2. The upper and lower jaw-bone, which carry the teeth, may be too small. This is what causes crowded teeth. If you are alive you can encourage the bones to reshape. This is what happens if you ever break a bone. Using very gentle forces the teeth can be used to encourage bone reshaping and when there is enough bone the teeth will fit.

3 Once the teeth have enough room, the jaws are horizontal and not just with each other, but to the eyes, the ears and to the ground, the face will look and work well.

4.Remember the jaw joint has very limited ability to adapt and so it is the teeth that have to be moved to ensure that the joint is protected. To move teeth and not think about the joint will put it in a bad place.

5. Imagine walking around with one high heeled shoe and a Jandal. Your hips would soon be wrecked.We must ensure that this is not what happens to the jaw joint.

6.When the teeth are essentially in the right area, it is time to stand them up. At this stage they are like lazy soldiers.

Phase III

7.This is Retention. As with all living things there will be alterations and forces acting. Every time you breathe, eat swallow and talk. This will tend to place forces in directions that were not able to be foreseen and the teeth will want to move. Retainers will reduce or stop this. It usually takes two to three years for the tissues (bone, muscles, tendons and teeth to settle into their new positions.

8.If you are an adult and have damaged or missing teeth, this is the time these concerns can be addressed. 

 The benefits of nose breathing

  • Improves oxygenation of the blood
  • Reduces snoring
  • Increases the time the tongue presses on the roof of the mouth.
  • Use it or lose it. As you increase the time spent nose breathing, it will often clear up with less blockages and better airflow.
  • Improves the immune system. Mouth breathing sucks in cold, dirty, dry air. This goes over the tonsils and into the delicate air passages. This leads to a reaction from the immune system.  Nose breathing leads to clean,  filtered, moistened and heated air flowing over the Adenoids, tonsils and so there is much less  irritation.
  • As you have to push with chest and diaphragm muscles, this extra pressure means a better gas exchange in the lungs. This means up to 20% more oxygen gets squeezed into the blood. That is 20% more for the brain, 20% more for the thinking and development and that is significant.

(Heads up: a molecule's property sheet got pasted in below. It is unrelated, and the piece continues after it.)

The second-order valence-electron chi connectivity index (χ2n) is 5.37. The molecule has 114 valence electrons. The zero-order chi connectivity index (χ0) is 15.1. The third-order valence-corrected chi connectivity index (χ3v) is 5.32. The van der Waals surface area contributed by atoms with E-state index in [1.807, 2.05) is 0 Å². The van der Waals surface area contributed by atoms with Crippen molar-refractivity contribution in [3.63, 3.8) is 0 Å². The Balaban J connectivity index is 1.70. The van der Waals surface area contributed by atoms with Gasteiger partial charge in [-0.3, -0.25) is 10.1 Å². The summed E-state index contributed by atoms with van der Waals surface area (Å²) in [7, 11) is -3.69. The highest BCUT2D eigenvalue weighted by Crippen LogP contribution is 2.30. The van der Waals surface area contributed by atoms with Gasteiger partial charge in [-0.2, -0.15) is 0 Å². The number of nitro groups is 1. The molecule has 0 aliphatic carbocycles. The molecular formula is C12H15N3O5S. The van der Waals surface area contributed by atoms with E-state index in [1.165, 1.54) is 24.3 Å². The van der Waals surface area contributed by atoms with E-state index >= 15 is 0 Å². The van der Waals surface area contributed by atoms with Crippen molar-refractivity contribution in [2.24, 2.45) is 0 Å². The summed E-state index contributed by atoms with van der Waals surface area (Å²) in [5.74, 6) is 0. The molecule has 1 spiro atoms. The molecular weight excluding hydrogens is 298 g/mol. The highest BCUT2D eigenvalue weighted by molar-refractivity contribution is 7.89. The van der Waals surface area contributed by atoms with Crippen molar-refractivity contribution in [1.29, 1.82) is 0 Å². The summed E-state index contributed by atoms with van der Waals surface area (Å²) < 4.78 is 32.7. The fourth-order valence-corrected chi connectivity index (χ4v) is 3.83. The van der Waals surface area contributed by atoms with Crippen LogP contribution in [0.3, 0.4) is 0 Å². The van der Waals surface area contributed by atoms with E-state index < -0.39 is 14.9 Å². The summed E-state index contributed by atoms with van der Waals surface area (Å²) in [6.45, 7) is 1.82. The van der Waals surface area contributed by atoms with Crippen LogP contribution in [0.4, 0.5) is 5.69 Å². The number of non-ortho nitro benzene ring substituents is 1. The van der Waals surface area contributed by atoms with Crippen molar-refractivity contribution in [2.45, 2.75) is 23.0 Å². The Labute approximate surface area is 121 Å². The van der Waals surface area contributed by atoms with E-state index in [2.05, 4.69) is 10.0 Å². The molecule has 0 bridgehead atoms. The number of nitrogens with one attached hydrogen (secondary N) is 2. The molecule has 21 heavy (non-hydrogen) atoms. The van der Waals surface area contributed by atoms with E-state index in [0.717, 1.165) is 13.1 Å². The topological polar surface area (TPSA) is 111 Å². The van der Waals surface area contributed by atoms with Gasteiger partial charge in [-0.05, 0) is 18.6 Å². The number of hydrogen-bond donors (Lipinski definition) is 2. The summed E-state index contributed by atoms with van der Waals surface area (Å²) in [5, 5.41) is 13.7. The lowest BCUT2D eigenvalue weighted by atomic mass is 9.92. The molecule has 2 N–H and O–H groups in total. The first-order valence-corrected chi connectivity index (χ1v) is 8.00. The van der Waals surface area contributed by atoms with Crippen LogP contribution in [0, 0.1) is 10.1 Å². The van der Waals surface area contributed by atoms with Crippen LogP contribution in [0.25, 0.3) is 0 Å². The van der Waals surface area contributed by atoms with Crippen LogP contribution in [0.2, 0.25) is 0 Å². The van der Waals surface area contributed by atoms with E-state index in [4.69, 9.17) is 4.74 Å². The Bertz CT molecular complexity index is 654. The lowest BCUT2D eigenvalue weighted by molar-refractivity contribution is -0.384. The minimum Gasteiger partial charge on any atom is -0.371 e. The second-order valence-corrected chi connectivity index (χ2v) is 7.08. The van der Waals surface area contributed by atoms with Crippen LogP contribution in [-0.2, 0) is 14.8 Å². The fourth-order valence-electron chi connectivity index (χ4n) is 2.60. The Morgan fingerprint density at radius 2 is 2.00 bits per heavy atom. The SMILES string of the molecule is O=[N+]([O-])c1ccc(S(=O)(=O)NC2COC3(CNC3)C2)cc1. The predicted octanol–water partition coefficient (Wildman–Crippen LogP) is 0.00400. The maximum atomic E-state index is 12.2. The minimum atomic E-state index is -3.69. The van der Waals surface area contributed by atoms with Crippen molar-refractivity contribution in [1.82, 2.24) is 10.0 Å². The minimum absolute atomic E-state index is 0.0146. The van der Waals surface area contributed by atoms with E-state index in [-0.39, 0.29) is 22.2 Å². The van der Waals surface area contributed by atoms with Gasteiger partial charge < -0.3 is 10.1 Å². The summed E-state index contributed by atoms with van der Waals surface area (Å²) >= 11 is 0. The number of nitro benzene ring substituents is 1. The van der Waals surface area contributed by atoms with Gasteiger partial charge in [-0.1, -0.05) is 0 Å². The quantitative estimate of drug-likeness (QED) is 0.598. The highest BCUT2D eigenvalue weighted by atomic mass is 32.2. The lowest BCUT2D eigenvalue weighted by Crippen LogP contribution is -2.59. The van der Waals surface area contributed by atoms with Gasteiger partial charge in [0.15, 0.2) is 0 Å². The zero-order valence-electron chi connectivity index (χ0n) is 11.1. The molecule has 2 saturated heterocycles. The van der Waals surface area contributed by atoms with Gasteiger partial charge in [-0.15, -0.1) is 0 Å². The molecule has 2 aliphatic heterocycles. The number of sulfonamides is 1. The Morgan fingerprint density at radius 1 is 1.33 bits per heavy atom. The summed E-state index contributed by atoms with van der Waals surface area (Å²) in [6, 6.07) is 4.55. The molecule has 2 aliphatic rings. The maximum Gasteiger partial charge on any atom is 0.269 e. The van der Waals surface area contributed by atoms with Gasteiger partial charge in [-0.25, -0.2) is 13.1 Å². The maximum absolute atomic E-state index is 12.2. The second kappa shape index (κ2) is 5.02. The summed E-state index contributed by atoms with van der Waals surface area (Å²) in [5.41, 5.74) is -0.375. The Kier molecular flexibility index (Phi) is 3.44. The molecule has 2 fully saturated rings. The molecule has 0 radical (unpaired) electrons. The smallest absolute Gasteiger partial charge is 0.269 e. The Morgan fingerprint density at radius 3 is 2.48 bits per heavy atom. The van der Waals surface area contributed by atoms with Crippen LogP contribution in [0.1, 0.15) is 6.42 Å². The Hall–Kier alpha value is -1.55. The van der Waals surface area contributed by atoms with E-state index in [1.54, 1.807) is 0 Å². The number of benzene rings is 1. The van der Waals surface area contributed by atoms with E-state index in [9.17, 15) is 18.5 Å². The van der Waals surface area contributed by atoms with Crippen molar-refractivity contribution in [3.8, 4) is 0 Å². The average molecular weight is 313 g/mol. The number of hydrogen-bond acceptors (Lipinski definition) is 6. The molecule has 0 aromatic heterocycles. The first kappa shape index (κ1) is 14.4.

If the palate does not develop correctly with the  tongue molding the mouth, then the  nose too will be smaller inside as will the middle third of the face.  The lower jaw may then be bigger and the jaws no longer fit.  This is seen commonly in orthodontics.

While it has been known for a long time that there was a connection between mouth breathing and malocclusion, the extent has not been appreciated until, recently.  A Dental Scientist recently looked at the number of young people who sucked their thumbs or a ‘dummy/pacifier’ and found that 96% of that group developed a bad bite.

Further to that, comparing a remedial reading class to an advanced of ‘high-achievers’ class of children from a number of larger schools, it was noted that the  over 80% of the poor achievers had a bad bite whereas there were no bad bites in the high-achievers class.

Functional Orthodontics is all about the link between the teeth, jaws face and body. It is about the health of the whole person. [Read about Snoring and Headaches]

What Sort of Problems are helped by Functional Orthodontics?

  • Breathing.
  • Snoring
  • Jaw Joints
  • Head position
  • Headaches and Migraine
  • Sore Jaws
  • Sore face muscles
  • Sore Necks and Shoulders
  • Low Back pain
  • Growth
  • Bed Wetting
  • Facial Development.
  • Speech.
  • Swallowing.
  • School performance.
  • Social interactions
  • Posture.
  • Pre-prosthetic preparation

School Performance Linked to a Bad Bite

Recent research has shown that over 80% of children in a remedial reading program had a bad bite or malocclusion, whereas those in the high achievers class had none.  This is a reflection of the complex interactions of the face, jaws and nerves as well as the ability to breathe correctly and efficiently.